U.S. finally outlaws execution of children

On March 1, the Supreme Court ruled 5-4 that executing convicts who were under 18 when their crime was committed constitutes cruel and unusual punishment. In a commentary for TruthOut, Marjorie Cohn notes that this finally brings the US in line with the civilized world:

Until March 1, 2005, the United States was the only nation in the world that permitted the execution of children under age 18. Only seven countries besides the U.S. have executed juvenile offenders since 1990: Iran, Pakistan, Saudi Arabia, Yemen, Nigeria, the Democratic Republic of Congo, and China. Since then, each of these countries has either abolished capital punishment for juveniles or made public disavowal of the practice. With the Supreme Court’s monumental ruling in Roper v. Simmons, the United States has finally joined the community of nations that says the state-sanctioned execution of children is wrong.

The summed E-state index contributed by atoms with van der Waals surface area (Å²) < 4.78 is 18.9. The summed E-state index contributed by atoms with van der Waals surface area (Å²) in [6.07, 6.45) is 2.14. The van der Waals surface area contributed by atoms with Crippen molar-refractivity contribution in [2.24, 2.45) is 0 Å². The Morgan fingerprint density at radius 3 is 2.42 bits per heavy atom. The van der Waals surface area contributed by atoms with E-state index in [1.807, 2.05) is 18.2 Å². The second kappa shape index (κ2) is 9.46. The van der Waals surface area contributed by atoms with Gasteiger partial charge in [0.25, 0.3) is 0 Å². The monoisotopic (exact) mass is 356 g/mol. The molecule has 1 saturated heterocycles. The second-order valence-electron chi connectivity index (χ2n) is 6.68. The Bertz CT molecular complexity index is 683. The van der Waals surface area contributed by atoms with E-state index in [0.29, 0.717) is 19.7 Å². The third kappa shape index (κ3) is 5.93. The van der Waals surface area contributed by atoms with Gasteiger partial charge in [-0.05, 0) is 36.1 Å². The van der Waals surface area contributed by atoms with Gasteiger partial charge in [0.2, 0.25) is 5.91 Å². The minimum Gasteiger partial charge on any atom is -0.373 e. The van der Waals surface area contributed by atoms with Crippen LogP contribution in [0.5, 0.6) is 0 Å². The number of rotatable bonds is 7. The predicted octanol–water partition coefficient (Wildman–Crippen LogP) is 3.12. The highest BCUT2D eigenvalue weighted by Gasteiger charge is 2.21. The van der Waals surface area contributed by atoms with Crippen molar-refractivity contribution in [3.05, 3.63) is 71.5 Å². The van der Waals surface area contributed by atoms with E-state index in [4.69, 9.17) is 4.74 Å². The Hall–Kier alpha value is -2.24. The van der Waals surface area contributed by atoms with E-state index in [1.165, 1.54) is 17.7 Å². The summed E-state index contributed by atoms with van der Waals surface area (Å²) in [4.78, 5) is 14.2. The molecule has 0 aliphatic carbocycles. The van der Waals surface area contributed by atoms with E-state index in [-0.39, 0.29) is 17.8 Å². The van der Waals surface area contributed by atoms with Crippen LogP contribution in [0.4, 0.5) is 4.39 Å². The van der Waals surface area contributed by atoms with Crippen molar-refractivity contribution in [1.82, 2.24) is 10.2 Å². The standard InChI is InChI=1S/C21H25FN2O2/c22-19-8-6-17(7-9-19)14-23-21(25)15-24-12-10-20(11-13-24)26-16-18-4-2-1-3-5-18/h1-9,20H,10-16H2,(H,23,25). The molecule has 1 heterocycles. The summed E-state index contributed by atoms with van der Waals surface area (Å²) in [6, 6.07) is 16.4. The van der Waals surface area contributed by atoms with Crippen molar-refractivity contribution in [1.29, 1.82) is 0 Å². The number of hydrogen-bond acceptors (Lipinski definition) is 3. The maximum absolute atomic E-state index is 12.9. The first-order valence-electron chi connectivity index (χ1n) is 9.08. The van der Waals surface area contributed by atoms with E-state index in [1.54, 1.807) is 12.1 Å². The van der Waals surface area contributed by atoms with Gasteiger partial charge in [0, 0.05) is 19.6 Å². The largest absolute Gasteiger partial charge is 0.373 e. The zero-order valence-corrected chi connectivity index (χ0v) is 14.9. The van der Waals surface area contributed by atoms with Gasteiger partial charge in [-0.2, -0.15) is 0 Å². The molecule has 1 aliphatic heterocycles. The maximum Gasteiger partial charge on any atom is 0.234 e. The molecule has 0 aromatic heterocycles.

Opposing bringing the US into conformity with this worldwide norm of human rights were William Rehnquist, Antonin Scalia, Sandra Day O’Connor and Clarence Thomas—all appointed by Nixon, Reagan or the incumbent’s dad.